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Sarah Rodman's top albums of 2009

Globe critics name their top 10 list (and a surprise)

Passion Pit Passion Pit (Yoon S. Byun/Globe Staff)
By Sarah Rodman
Globe Staff / December 20, 2009

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THE AVETT BROTHERS “I and Love and You’’ The best of everything - frenetic bluegrass, stomping punk, earthy roots rock, heartfelt country, giddy pop - crammed into one exuberant, funny, melancholy, and ultimately uplifting package of shiver-inducing harmonies and piercing lyrics. Breathtaking.

M. WARD “Hold Time’’ It may be 2009, but indie folk troubadour Ward has perfected the craft of creating music that transcends chronology. His intimate images, from lovers adrift to caged birds singing, find perfect translation in his husky whisper and emotive guitar lines.

MASTODON “Crack the Skye’’ Meshing precision and abandon in the way only metal bands can, the Atlanta quartet released a layered masterpiece of delicacy and aggression that listeners can sink into one minute and rock out with the next. There may be a loose story line in there somewhere, but the only concept that truly mattered was the musical release.

PASSION PIT “Manners’’ Uncontrollable grinning, eruptive hooting, dancing without worrying that people think you look goofy. These were all symptoms of listening to this Hub band’s deservedly hyped debut spilling over with giddy electro-pop.

MAXWELL “BLACKsummer’s Night’’ The R&B singer’s eight-year hiatus melts away within the first few seconds on this smooth and sensitive return as the chimes shimmer and that perfectly sculpted falsetto rides a soul-deep groove of horns and bass. Welcome back.

GREEN DAY “21st Century Breakdown’’ “American Idiot’’ was no fluke. The spirited Berkeley pop punks continue to age gracefully on this even more expansive follow-up. With a diverse musical palette, the trio recognizes the beauty of contrasts, of asking questions without knowing the answers, and of unabashedly embracing the power of love, eventually touching down at the intersection of rage and melody.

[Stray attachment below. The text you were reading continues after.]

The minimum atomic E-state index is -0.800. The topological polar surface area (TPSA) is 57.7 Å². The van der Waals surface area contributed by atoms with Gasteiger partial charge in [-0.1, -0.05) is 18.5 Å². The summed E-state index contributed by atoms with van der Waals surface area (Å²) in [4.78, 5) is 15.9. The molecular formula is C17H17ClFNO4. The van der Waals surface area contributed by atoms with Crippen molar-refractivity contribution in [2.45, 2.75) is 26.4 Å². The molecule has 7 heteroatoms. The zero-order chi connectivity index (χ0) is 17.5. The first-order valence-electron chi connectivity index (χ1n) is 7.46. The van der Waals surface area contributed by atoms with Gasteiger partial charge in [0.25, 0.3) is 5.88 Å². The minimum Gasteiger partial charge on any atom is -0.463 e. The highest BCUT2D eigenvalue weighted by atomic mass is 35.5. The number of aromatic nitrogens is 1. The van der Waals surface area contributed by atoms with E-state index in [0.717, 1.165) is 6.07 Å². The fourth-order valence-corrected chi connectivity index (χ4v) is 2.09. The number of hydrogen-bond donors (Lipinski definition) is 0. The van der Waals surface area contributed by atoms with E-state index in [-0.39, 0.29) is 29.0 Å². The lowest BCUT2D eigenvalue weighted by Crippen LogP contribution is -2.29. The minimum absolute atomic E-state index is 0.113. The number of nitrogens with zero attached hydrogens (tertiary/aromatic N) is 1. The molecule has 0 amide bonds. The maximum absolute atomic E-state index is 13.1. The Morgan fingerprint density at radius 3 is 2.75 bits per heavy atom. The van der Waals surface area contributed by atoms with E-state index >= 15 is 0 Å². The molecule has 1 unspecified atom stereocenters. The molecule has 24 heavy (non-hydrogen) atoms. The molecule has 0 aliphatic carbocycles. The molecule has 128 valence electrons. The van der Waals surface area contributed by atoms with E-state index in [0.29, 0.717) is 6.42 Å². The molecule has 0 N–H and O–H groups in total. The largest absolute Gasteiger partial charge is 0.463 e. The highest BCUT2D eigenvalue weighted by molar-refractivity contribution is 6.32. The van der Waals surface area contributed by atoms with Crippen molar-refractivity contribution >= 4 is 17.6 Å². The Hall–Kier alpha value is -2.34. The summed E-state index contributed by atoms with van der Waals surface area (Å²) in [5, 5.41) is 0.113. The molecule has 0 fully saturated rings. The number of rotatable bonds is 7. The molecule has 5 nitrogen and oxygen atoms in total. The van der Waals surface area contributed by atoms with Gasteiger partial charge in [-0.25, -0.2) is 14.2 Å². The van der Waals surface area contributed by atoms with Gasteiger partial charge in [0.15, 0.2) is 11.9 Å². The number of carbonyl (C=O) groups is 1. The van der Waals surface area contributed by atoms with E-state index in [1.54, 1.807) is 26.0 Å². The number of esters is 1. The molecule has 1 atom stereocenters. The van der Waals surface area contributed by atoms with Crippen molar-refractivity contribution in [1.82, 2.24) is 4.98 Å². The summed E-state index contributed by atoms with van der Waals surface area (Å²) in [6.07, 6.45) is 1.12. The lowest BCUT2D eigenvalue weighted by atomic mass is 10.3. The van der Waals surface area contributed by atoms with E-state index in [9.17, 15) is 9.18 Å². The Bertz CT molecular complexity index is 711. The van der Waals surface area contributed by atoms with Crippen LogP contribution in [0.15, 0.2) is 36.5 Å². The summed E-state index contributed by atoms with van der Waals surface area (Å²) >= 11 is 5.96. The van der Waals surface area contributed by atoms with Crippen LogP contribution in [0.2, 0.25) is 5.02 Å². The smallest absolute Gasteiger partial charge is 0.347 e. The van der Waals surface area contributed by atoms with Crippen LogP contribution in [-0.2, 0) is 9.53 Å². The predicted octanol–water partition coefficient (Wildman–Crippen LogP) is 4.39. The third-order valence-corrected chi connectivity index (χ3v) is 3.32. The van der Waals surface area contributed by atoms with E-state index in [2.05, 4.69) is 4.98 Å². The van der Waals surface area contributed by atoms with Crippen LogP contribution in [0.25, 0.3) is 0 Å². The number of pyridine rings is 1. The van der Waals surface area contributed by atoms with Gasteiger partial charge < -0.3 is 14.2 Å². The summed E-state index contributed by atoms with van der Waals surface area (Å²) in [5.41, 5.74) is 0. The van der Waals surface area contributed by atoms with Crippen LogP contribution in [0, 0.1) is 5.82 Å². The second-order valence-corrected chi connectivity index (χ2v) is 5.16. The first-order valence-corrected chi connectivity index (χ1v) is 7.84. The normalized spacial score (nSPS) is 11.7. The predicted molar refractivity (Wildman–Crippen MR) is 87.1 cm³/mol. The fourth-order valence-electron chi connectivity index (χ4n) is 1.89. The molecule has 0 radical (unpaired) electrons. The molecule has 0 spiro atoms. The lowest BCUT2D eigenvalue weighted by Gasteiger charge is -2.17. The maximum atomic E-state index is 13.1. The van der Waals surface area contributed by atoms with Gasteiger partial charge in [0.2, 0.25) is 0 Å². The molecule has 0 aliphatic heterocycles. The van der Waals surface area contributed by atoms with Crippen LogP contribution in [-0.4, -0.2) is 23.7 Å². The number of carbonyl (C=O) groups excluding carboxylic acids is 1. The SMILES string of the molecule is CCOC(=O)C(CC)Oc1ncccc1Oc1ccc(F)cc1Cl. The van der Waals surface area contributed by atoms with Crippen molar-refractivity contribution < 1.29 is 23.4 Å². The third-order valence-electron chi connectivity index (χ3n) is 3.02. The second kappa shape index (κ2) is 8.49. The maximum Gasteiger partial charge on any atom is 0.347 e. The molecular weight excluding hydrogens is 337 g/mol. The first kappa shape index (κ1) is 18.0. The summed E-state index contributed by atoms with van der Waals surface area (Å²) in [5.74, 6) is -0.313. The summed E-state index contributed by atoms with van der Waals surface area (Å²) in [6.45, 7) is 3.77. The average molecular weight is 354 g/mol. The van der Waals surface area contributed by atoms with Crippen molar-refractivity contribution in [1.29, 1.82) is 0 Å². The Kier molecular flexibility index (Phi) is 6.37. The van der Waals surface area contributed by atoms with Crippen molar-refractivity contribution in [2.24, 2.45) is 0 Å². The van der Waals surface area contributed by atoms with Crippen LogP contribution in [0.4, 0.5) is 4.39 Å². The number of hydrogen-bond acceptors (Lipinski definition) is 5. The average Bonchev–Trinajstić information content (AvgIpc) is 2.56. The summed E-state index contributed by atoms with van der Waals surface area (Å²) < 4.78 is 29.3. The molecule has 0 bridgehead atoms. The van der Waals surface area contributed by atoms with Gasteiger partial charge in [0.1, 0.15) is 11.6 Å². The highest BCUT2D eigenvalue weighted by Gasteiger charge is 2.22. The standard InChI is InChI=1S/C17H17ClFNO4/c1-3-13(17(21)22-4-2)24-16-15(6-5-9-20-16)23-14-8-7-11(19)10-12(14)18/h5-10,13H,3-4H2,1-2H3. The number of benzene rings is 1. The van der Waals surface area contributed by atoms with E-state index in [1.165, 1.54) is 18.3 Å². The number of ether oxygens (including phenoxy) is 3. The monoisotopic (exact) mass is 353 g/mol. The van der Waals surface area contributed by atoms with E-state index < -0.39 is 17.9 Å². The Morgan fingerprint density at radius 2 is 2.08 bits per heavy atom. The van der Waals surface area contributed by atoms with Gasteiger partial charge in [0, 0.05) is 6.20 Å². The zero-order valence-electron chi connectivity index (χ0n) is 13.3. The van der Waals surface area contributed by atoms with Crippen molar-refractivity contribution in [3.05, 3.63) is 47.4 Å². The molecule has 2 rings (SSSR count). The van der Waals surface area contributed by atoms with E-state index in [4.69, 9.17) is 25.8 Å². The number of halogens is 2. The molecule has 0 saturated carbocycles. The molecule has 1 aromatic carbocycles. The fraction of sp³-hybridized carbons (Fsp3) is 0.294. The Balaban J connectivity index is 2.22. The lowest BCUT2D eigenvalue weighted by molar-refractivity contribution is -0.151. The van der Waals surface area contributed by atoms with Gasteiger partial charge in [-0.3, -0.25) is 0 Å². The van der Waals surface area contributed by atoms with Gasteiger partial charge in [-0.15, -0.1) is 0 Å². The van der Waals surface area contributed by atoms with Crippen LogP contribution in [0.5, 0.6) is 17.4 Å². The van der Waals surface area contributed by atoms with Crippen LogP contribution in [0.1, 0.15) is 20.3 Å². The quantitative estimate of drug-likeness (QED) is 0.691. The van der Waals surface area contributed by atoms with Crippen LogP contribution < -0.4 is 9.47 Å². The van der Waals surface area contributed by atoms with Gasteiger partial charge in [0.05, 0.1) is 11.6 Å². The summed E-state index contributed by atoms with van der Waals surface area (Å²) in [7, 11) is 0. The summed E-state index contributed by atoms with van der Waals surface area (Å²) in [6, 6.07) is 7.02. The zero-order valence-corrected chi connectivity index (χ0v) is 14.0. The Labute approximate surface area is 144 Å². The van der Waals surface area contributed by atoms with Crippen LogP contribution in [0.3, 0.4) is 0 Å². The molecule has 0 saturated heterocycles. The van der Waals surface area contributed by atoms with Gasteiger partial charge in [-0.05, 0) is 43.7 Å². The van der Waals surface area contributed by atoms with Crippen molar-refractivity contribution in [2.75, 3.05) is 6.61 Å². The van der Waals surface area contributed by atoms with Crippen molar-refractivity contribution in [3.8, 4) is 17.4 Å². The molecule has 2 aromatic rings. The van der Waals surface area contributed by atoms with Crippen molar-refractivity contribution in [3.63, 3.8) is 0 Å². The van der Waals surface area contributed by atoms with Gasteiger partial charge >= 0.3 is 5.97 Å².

7 WORLDS COLLIDE “The Sun Came Out’’ Under the musically magnanimous eye of Crowded House leader Neil Finn, members of Wilco and Radiohead, Johnny Marr of the Smiths, KT Tunstall, and several other luminaries teamed up to make a benefit album for Oxfam. What could’ve been a disaster produced a colorful variety pack that runs the gamut from stark country noir to burnished pop.

JASON ISBELL AND THE 400 UNIT “Jason Isbell and the 400 Unit’’ Isbell is blessed with one of those voices that allows several emotions to mingle at once: regret, optimism, anger. It makes sense since the former Drive-By Trucker approaches his music the same way. Rock, country, soul, and the blues buddy up like barflies exchanging tales tall and true on this polished collection.

WILCO “Wilco (the Album)’’ It’s as if the Chicago rockers listened to all of their albums, appraised what was great about them, and offered up a tasting menu. The result is a winning mix of tender lamentations, rip-snorting rockers, adventurous detours, a dash of alt-country flourish and lots of pop pixie dust.

NEKO CASE “Middle Cyclone’’ Hauntingly sad and cool as the other side of the pillow, Case sketches out pop and country rock songs of gloriously reverb-soaked contours and leaves the listener to color it in.

BIGGEST SURPRISE
JOHN MAYER “Battle Studies’’ The pop star moves up a weight class by digging a little deeper. The rewards are quickly evident in songs about love and loss that feel more honest, and therefore more relatable, than ever.

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